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The Living End Lives Again

The Living End Lives Again


Gregg Araki's sexy and angry AIDS road movie hits DVD in a revamped new edition.

Young people today can't even imagine what it was like to be gay in the late '80s and early '90s, when people were dying every day all around you and it felt like a war zone," recalls writer-director Gregg Araki, whose breakthrough movie The Living End remains one of the smartest and sexiest documents of the early years of the AIDS pandemic.

Of all the movies considered part of the New Queer Cinema movement, The Living End most directly and angrily confronted the impact of that era on queer people, but it eschewed preaching and sentimentality for hot HIV-positive guys on the lam (Craig Gilmore and Mike Dytri)--with plenty of sex, anarchy, and guns, set to a dark and driving post-punk soundtrack.

That soundtrack has never sounded better, and Araki's 16-mm cinematography has never looked clearer than on The Living End: Remixed and Remastered , coming to DVD April 29 (Strand Releasing Home Video, $27.99). After working similar magic on the audio and picture of his Totally F***ed Up, Araki and the folks from Strand have souped up his early masterpiece at a cost exceeding the initial budget for the film. New details abound, from more audible dialogue to little visual details like the 45 of the theme to pioneering Hollywood gay film Making Love (pretty much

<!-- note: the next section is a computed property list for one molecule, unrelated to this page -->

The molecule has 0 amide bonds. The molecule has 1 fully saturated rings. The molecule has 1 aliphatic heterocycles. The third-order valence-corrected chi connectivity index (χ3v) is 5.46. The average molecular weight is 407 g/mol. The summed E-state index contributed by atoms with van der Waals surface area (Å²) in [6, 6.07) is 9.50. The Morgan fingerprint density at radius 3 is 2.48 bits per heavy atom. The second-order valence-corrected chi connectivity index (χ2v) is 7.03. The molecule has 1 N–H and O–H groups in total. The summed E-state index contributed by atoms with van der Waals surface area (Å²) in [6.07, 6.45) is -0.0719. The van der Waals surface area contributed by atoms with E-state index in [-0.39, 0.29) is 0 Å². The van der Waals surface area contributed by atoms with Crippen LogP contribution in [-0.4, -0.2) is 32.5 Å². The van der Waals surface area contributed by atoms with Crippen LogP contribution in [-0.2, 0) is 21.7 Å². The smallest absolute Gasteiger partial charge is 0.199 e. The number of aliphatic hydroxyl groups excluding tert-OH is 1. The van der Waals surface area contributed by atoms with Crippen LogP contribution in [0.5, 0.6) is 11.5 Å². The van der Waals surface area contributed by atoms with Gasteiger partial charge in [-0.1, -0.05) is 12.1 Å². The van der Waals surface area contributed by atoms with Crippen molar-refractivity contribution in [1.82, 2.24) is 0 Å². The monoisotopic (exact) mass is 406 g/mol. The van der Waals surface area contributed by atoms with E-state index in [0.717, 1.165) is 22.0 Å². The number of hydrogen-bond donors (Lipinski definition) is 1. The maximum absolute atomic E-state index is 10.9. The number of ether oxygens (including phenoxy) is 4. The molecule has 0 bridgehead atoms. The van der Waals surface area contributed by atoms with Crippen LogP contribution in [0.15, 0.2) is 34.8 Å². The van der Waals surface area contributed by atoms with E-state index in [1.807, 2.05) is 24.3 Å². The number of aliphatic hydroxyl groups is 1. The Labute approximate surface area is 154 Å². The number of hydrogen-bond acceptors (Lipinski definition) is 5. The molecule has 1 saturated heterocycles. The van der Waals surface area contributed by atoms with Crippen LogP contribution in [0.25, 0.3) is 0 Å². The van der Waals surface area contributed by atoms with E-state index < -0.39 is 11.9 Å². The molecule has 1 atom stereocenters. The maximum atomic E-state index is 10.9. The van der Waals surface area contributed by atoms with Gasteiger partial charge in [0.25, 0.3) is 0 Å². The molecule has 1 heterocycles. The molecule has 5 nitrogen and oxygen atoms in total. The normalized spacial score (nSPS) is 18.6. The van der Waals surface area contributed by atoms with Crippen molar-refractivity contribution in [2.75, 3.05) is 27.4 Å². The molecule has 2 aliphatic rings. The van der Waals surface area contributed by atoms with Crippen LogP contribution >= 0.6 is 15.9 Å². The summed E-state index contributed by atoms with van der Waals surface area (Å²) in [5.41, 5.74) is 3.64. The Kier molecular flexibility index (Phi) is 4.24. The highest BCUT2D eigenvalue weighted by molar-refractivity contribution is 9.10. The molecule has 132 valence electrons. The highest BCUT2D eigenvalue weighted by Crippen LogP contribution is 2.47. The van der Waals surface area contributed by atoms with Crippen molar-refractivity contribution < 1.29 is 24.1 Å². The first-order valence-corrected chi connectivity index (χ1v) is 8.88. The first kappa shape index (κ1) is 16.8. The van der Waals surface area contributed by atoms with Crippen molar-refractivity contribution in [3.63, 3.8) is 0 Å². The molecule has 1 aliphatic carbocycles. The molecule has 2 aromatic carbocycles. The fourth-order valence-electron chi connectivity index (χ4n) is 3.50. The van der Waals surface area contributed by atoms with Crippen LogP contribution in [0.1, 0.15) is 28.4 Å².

The Living End's polar opposite) on display in a character's room.

While enough time has passed to make The Living End almost a historical document of a specific time and place in queer history, Araki didn't intend to make an archival piece. "The film was a $20,000 art project that me and a handful of friends -- literally a handful -- got together and made," remembers the director, who went on to make such indie hits as The Doom Generation and Mysterious Skin, "which was a very personal response to what was going on at the time. We had no idea the international impact the film would end up having."

Strand Releasing copresident Marcus Hu, who was one of The Living End's producers, recalls that in 1992, when the film was released, there was a real sense of urgency and community that's disappeared today. "It's been replaced with fighting for the right to marry; the LGBT community seems more concerned with having children," says Hu. "We are more educated about AIDS and HIV, and an era of sexuality died with it. Gay life seems so much more complacent."

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